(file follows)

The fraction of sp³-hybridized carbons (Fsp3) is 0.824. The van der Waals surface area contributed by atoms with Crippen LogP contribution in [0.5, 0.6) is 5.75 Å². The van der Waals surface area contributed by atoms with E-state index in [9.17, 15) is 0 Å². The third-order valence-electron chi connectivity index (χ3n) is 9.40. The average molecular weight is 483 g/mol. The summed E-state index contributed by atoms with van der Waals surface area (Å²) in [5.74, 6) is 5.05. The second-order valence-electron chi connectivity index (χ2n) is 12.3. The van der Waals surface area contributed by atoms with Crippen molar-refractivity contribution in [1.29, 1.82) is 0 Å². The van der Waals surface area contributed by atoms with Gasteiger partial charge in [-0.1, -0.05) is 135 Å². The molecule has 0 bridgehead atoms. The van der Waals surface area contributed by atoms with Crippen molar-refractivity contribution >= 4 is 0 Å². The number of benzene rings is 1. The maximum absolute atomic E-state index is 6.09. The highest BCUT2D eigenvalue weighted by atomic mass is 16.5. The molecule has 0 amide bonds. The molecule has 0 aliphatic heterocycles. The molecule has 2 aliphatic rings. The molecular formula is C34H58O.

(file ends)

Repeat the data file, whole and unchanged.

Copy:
The fraction of sp³-hybridized carbons (Fsp3) is 0.824. The van der Waals surface area contributed by atoms with Crippen LogP contribution in [0.5, 0.6) is 5.75 Å². The van der Waals surface area contributed by atoms with E-state index in [9.17, 15) is 0 Å². The third-order valence-electron chi connectivity index (χ3n) is 9.40. The average molecular weight is 483 g/mol. The summed E-state index contributed by atoms with van der Waals surface area (Å²) in [5.74, 6) is 5.05. The second-order valence-electron chi connectivity index (χ2n) is 12.3. The van der Waals surface area contributed by atoms with Crippen molar-refractivity contribution in [1.29, 1.82) is 0 Å². The van der Waals surface area contributed by atoms with Gasteiger partial charge in [-0.1, -0.05) is 135 Å². The molecule has 0 bridgehead atoms. The van der Waals surface area contributed by atoms with Crippen molar-refractivity contribution >= 4 is 0 Å². The number of benzene rings is 1. The maximum absolute atomic E-state index is 6.09. The highest BCUT2D eigenvalue weighted by atomic mass is 16.5. The molecule has 0 amide bonds. The molecule has 0 aliphatic heterocycles. The molecule has 2 aliphatic rings. The molecular formula is C34H58O.